1. A device for analyzing a biological fluid sample comprising: a porous material configured to receive and filter the biological fluid resulting in a filtrate comprising a first target analyte, wherein the porous material comprises a membrane filter; dried reagents comprising functionalized magnetic particles that react with the first target analyte, wherein the resulting filtrate rehydrates the dry reagents allowing the magnetic particles to react with the first analyte; an exposed surface of an integrated circuit having a sensor area, wherein the sensor area of the surface is functionalized to react with the first target analyte; and a capillary that delivers filtrate to the surface of the integrated circuit; wherein the integrated circuit comprises integrated conductors and integrated sensors, and wherein sensors integrated in the integrated circuit are used to detect specifically bound magnetic particles without necessitating another detecting device.

2. The device of claim 1, wherein the magnetic particles sediment to the surface of the integrated circuit.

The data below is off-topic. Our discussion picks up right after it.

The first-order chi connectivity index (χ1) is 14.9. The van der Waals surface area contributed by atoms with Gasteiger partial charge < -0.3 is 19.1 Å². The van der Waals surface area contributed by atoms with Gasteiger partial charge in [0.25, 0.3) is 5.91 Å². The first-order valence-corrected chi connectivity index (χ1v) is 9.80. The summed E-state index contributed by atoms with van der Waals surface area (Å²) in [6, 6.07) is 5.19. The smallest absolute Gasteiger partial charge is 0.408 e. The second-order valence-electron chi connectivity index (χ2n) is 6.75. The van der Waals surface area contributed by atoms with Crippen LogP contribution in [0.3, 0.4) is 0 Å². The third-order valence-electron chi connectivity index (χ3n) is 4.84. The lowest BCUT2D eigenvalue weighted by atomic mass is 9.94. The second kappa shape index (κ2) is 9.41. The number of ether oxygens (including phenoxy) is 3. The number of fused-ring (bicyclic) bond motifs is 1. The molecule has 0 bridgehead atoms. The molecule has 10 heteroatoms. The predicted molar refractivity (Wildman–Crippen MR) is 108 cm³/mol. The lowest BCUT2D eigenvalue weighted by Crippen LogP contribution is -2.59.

3. The device of claim 1, wherein the biological fluid sample comprises whole blood, and wherein the filter is further configured to block blood cells in the whole blood.

4. The device of claim 1, wherein the top of the porous material, the bottom of the porous material, the inside of the capillary, or the surface of the integrated circuit comprises dried anticoagulant.

5. The device of claim 1, wherein the functionalized dry magnetic particles that react with the first analyte are localized on the side of the porous material below the side receiving the biological fluid.

6. The device of claim 1, wherein the porous material comprises a first porous material configured to receive and filter the biological fluid sample is in contact with a second porous material carrying the dry magnetic particles that react with the first target analyte.

7. The device of claim 1, wherein the sensor comprises an optical sensor.

8. The device of claim 1, wherein the sensor comprises a magnetic sensor.